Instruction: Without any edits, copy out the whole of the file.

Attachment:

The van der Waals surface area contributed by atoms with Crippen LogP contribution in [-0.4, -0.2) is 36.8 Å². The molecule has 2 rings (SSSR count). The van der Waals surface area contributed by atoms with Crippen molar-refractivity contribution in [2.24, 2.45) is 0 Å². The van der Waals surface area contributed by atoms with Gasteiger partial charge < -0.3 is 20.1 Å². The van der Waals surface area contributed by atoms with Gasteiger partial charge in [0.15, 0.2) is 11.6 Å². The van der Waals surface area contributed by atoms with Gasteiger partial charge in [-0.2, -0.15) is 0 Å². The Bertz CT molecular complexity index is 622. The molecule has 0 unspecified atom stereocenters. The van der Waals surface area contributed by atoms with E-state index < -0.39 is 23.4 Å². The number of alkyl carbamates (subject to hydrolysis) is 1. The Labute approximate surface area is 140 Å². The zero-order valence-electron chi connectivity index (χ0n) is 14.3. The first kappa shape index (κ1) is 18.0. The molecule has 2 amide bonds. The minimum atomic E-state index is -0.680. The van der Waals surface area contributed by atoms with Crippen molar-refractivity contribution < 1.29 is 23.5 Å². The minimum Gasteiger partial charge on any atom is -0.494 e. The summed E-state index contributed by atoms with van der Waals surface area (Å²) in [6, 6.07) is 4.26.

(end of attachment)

The van der Waals surface area contributed by atoms with Crippen LogP contribution in [-0.4, -0.2) is 36.8 Å². The molecule has 2 rings (SSSR count). The van der Waals surface area contributed by atoms with Crippen molar-refractivity contribution in [2.24, 2.45) is 0 Å². The van der Waals surface area contributed by atoms with Gasteiger partial charge < -0.3 is 20.1 Å². The van der Waals surface area contributed by atoms with Gasteiger partial charge in [0.15, 0.2) is 11.6 Å². The van der Waals surface area contributed by atoms with Gasteiger partial charge in [-0.2, -0.15) is 0 Å². The Bertz CT molecular complexity index is 622. The molecule has 0 unspecified atom stereocenters. The van der Waals surface area contributed by atoms with E-state index < -0.39 is 23.4 Å². The number of alkyl carbamates (subject to hydrolysis) is 1. The Labute approximate surface area is 140 Å². The zero-order valence-electron chi connectivity index (χ0n) is 14.3. The first kappa shape index (κ1) is 18.0. The molecule has 2 amide bonds. The minimum atomic E-state index is -0.680. The van der Waals surface area contributed by atoms with Crippen molar-refractivity contribution < 1.29 is 23.5 Å². The minimum Gasteiger partial charge on any atom is -0.494 e. The summed E-state index contributed by atoms with van der Waals surface area (Å²) in [6, 6.07) is 4.26.